Star sues Clay County for public records from ‘illegal, secret meeting,’ hidden bills

The Kansas City Star has filed a civil lawsuit alleging Clay County officials knowingly and purposefully violated the Missouri Sunshine Law by denying a reporter’s request for copies of bills it paid to a private law firm.

The Star, through its parent company, Cypress Media, Inc. filed the lawsuit Monday in Clay County Circuit Court.

At issue in the suit are public records pertaining to allegations that the Clay County Commission held a secret, illegal meeting in June 2016 when it agreed to hire the Kansas City law firm Spencer Fane.

During a June 6, 2016, meeting the commission went into a closed session, allegedly to discuss hiring the law firm to handle public records requests for the county. No minutes were recorded or were available to reflect the hiring of the law firm, the lawsuit alleges.

The Star alleges that commissioners violated Missouri Sunshine Law because no prior notice for the closed session was given.

Steve Vockrodt, an investigative reporter for The Star, sent an open records request to the Clay County Clerk in February for billing statements it received from Spencer Fane.

Vockrodt said he wanted to know how much Clay County was paying the law firm and what the county was getting for its money, according to the lawsuit.

In response to Vockrodt’s request, attorney W. Joseph Hatley of Spencer Fane said the billing statements contained privileged information. The Star would have to pay $4,200 for the law firm to review the bills to determine what parts, if any, he would be able to hand over.

Hatley also said The Star would have to pay him to do that because he could not charge Clay County for it. He said that would violate the Hancock Amendment, a provision of the Missouri Constitution.

The Hancock Amendment prevents the state from imposing unfunded mandates on local governments.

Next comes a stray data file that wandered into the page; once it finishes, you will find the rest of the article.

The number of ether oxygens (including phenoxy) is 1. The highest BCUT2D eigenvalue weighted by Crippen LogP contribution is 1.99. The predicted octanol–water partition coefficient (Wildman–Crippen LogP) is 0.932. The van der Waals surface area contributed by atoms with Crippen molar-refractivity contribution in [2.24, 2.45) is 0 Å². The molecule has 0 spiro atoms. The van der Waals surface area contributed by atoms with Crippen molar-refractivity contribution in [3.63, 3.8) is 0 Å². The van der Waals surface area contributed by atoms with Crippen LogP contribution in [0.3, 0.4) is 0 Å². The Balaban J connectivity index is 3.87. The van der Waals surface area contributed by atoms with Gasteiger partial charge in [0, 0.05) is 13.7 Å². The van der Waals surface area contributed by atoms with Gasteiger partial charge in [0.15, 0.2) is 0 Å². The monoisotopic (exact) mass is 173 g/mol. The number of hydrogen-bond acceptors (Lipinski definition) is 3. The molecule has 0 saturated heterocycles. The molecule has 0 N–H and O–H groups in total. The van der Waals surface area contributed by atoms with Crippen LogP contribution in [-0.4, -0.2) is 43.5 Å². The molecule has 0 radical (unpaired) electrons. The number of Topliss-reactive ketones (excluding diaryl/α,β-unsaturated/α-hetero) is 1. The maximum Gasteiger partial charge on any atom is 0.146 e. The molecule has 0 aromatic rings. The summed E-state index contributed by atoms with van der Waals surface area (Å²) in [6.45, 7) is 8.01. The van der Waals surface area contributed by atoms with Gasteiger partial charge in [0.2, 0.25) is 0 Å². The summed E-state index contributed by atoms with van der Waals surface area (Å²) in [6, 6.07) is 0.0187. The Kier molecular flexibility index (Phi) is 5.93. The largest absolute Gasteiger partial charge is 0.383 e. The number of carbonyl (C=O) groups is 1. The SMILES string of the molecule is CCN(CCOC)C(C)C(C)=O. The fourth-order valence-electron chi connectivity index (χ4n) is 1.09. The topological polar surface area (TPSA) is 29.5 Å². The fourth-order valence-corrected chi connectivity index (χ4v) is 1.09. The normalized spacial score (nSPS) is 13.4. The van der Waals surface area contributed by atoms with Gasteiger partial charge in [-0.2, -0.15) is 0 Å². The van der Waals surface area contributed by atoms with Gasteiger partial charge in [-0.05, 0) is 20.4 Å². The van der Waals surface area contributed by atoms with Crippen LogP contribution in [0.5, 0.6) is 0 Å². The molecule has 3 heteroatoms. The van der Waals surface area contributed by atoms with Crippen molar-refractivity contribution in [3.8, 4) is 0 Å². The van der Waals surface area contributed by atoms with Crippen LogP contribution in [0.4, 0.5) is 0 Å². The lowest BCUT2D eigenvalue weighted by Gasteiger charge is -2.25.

Vockrodt asked Hatley for the legal opinion that supported his claim and to explain how he arrived at the $4,200 estimate. He also said Clay County — not The Star — was obligated to pay the cost for reviewing the invoices.

Hatley wrote: “I’m not engaging with you in a legal debate,” and said that he would only discuss the matter with The Star’s attorneys.

Through its attorney Bernard Rhodes, The Star responded that the request did not violate the Hancock Amendment and questioned whether the price Hatley had quoted them was “obviously inflated,” as part of a “concerted effort to hide your firm’s bills from public scrutiny.”

Refusing to fulfill Vockrodt’s open records request was a violation of the Missouri Sunshine Law, according to the lawsuit. Rhodes cited a recent ruling by a Missouri judge that required the city of Raytown to pay $42,000 in attorney’s fees for violating the Sunshine Law.

Hatley said the $4,200 estimate was based on how long it would take him to read each page of his law firm’s own invoices. Hatley said it would take him a day and a half to read 45 pages, according to The Star’s lawsuit.

Spencer Fane later provided Rhodes with copies of the fully redacted bills.

Rhodes wrote back to Hatley and said he was able to review all of the law firm’s invoices “during a single episode of NCIS: New Orleans, which included fast-forwarding through the commercials.” Rhodes said that was in stark contrast to the day and a half Hatley claimed he needed to review the same information.

“It is obvious your inflated estimate is merely part of a purposeful, concerted effort to hide your billing entries from Mr. Vockrodt, and by extension, readers of The Kansas City Star.”

Hatley did not respond to Rhodes’ letter, the lawsuit alleged.

The Star is seeking a judge to order Clay County to pay a civil penalty and its attorneys’ fees.

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Glenn E. Rice covers crime, courts and breaking news for The Kansas City Star, where he’s worked since 1988. Rice is a Kansas City native and a graduate of the University of Central Missouri.